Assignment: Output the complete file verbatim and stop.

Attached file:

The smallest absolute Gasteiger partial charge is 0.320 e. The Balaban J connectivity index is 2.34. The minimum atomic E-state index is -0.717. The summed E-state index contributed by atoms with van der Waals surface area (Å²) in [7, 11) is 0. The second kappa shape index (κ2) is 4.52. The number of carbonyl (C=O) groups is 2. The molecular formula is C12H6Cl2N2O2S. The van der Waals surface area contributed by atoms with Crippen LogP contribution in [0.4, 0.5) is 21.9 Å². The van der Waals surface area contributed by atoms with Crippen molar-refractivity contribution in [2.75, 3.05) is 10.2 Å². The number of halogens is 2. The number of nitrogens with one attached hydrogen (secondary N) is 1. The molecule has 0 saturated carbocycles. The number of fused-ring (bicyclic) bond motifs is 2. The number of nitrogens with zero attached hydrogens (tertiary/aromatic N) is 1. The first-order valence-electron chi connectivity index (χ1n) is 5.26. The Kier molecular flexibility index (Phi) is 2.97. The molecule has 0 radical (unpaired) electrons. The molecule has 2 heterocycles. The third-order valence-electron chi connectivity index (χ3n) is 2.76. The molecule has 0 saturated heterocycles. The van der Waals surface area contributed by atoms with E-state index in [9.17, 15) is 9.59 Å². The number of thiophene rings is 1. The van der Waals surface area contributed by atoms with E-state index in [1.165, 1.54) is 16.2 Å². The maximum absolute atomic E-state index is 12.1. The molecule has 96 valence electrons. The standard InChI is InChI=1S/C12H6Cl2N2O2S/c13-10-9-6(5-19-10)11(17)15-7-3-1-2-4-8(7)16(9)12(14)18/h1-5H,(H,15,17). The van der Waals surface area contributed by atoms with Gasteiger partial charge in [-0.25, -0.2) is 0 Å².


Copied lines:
The smallest absolute Gasteiger partial charge is 0.320 e. The Balaban J connectivity index is 2.34. The minimum atomic E-state index is -0.717. The summed E-state index contributed by atoms with van der Waals surface area (Å²) in [7, 11) is 0. The second kappa shape index (κ2) is 4.52. The number of carbonyl (C=O) groups is 2. The molecular formula is C12H6Cl2N2O2S. The van der Waals surface area contributed by atoms with Crippen LogP contribution in [0.4, 0.5) is 21.9 Å². The van der Waals surface area contributed by atoms with Crippen molar-refractivity contribution in [2.75, 3.05) is 10.2 Å². The number of halogens is 2. The number of nitrogens with one attached hydrogen (secondary N) is 1. The molecule has 0 saturated carbocycles. The number of fused-ring (bicyclic) bond motifs is 2. The number of nitrogens with zero attached hydrogens (tertiary/aromatic N) is 1. The first-order valence-electron chi connectivity index (χ1n) is 5.26. The Kier molecular flexibility index (Phi) is 2.97. The molecule has 0 radical (unpaired) electrons. The molecule has 2 heterocycles. The third-order valence-electron chi connectivity index (χ3n) is 2.76. The molecule has 0 saturated heterocycles. The van der Waals surface area contributed by atoms with E-state index in [9.17, 15) is 9.59 Å². The number of thiophene rings is 1. The van der Waals surface area contributed by atoms with E-state index in [1.165, 1.54) is 16.2 Å². The maximum absolute atomic E-state index is 12.1. The molecule has 96 valence electrons. The standard InChI is InChI=1S/C12H6Cl2N2O2S/c13-10-9-6(5-19-10)11(17)15-7-3-1-2-4-8(7)16(9)12(14)18/h1-5H,(H,15,17). The van der Waals surface area contributed by atoms with Gasteiger partial charge in [-0.25, -0.2) is 0 Å².